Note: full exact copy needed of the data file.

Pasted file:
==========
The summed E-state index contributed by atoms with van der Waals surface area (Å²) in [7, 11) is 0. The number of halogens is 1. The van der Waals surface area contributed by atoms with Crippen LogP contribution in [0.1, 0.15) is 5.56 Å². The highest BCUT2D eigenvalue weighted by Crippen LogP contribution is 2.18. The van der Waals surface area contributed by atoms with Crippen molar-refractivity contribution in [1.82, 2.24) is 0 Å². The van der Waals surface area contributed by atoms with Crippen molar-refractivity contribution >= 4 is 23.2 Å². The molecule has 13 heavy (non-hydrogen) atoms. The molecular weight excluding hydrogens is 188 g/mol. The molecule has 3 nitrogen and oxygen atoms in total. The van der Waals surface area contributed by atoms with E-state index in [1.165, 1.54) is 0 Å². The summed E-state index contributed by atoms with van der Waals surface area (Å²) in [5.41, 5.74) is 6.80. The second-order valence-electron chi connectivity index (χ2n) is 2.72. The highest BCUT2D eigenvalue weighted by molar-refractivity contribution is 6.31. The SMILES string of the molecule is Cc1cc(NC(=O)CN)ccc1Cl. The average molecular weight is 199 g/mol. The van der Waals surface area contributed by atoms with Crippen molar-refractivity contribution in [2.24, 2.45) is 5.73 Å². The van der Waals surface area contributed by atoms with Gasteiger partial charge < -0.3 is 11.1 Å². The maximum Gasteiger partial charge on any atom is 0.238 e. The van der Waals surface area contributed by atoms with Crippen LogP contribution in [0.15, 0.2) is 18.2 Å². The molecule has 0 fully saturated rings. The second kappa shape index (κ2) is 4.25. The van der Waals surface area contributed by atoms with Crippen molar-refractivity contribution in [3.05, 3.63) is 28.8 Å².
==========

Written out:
The summed E-state index contributed by atoms with van der Waals surface area (Å²) in [7, 11) is 0. The number of halogens is 1. The van der Waals surface area contributed by atoms with Crippen LogP contribution in [0.1, 0.15) is 5.56 Å². The highest BCUT2D eigenvalue weighted by Crippen LogP contribution is 2.18. The van der Waals surface area contributed by atoms with Crippen molar-refractivity contribution in [1.82, 2.24) is 0 Å². The van der Waals surface area contributed by atoms with Crippen molar-refractivity contribution >= 4 is 23.2 Å². The molecule has 13 heavy (non-hydrogen) atoms. The molecular weight excluding hydrogens is 188 g/mol. The molecule has 3 nitrogen and oxygen atoms in total. The van der Waals surface area contributed by atoms with E-state index in [1.165, 1.54) is 0 Å². The summed E-state index contributed by atoms with van der Waals surface area (Å²) in [5.41, 5.74) is 6.80. The second-order valence-electron chi connectivity index (χ2n) is 2.72. The highest BCUT2D eigenvalue weighted by molar-refractivity contribution is 6.31. The SMILES string of the molecule is Cc1cc(NC(=O)CN)ccc1Cl. The average molecular weight is 199 g/mol. The van der Waals surface area contributed by atoms with Crippen molar-refractivity contribution in [2.24, 2.45) is 5.73 Å². The van der Waals surface area contributed by atoms with Gasteiger partial charge < -0.3 is 11.1 Å². The maximum Gasteiger partial charge on any atom is 0.238 e. The van der Waals surface area contributed by atoms with Crippen LogP contribution in [0.15, 0.2) is 18.2 Å². The molecule has 0 fully saturated rings. The second kappa shape index (κ2) is 4.25. The van der Waals surface area contributed by atoms with Crippen molar-refractivity contribution in [3.05, 3.63) is 28.8 Å².